Saudis, free from the fear of getting struck by Iranian proxies in Iraq and Ansarullah, can focus on regaining their leadership position among the Sunnis where UAE is trying to make inroads, albeit with little success at this point. Sources also say that one of the commitments the Saudis made to the Iranians was that it would remain committed to the original Arab Peace Initiative which envisions the recognition of Israel only after the establishment of an independent Palestinian state. By making UAE jump that picket line and then not following through, Saudis are trying to make this issue a kryptonite for the Emiratis. While Saudi’s overtures to Israel are a reality, it has refrained from public posturing in that regard in contrast to the Emiratis, thereby leaving a room for plausible deniability.
The deal also helps Saudis and Iranians open an economic front against the UAE. UAE has benefitted from the sanctions on Iran as it has provided mechanisms to Tehran to bypass them at a price. In fact, out of the seven Emirates, Dubai’s and Ras-al-Khaimah’s economies depend a lot on this sanction-bypass trade with Iran. Saudis are likely to receive a big portion of this trade now from Iran in a big economic boost. Iranians also get an opportunity to become immune to the Emirati blackmail. This is over and above the direct economic loss the UAE shall face.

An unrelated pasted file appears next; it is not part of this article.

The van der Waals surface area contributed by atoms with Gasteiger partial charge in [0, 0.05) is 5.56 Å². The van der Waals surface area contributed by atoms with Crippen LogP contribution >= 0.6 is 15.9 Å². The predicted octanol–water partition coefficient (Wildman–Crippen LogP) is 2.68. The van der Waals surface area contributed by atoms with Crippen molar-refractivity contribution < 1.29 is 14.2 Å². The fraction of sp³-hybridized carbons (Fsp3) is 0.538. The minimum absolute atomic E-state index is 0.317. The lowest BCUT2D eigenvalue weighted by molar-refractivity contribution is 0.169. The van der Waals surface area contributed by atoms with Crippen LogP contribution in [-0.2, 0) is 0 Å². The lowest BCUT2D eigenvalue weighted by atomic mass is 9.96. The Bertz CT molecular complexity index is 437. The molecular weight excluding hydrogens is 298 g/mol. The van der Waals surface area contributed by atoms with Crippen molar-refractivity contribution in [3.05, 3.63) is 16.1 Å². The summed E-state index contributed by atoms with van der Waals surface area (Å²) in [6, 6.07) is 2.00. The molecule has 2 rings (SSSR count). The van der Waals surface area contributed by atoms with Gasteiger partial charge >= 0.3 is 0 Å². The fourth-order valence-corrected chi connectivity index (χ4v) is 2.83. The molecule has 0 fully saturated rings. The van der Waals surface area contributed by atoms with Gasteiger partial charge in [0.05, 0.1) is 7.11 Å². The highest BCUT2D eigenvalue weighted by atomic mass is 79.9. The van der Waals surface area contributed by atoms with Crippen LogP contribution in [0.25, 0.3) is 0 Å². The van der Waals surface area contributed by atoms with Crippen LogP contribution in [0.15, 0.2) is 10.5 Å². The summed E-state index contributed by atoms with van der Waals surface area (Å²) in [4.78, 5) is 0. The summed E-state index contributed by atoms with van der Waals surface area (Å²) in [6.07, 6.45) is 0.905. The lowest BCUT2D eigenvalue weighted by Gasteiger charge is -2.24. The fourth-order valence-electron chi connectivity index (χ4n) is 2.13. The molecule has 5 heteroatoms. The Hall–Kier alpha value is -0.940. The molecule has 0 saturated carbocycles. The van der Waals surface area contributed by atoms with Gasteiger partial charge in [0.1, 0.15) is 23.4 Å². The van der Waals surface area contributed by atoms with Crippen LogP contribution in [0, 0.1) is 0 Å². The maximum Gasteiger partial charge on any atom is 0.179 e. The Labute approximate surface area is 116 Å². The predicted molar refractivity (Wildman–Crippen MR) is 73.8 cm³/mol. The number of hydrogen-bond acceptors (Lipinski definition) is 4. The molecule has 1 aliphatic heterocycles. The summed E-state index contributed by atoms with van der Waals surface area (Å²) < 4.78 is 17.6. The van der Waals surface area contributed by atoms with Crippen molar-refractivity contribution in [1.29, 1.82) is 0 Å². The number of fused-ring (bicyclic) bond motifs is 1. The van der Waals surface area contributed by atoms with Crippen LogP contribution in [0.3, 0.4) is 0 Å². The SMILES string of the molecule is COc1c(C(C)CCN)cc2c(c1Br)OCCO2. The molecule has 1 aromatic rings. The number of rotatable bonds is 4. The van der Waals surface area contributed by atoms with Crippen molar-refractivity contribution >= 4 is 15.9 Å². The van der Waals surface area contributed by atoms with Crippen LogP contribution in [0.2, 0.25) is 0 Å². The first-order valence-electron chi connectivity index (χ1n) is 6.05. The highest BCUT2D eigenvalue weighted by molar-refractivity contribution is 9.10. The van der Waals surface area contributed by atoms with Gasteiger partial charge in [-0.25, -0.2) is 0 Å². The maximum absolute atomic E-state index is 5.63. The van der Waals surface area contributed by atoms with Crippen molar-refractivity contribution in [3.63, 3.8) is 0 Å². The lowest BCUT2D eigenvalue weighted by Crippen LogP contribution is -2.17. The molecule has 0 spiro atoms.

China and the Saudis are now planning a similar comprehensive deal between the GCC and Iran. With Saudis on board, Bahrain will most likely be the game. Iranians have a better relationship with Qatar, Oman and Kuwait. If a deal, even minus the UAE, is struck, Chinese diplomacy and Saudi stature will see a major boost. Iranian reset with Jordan and Egypt shall follow shortly.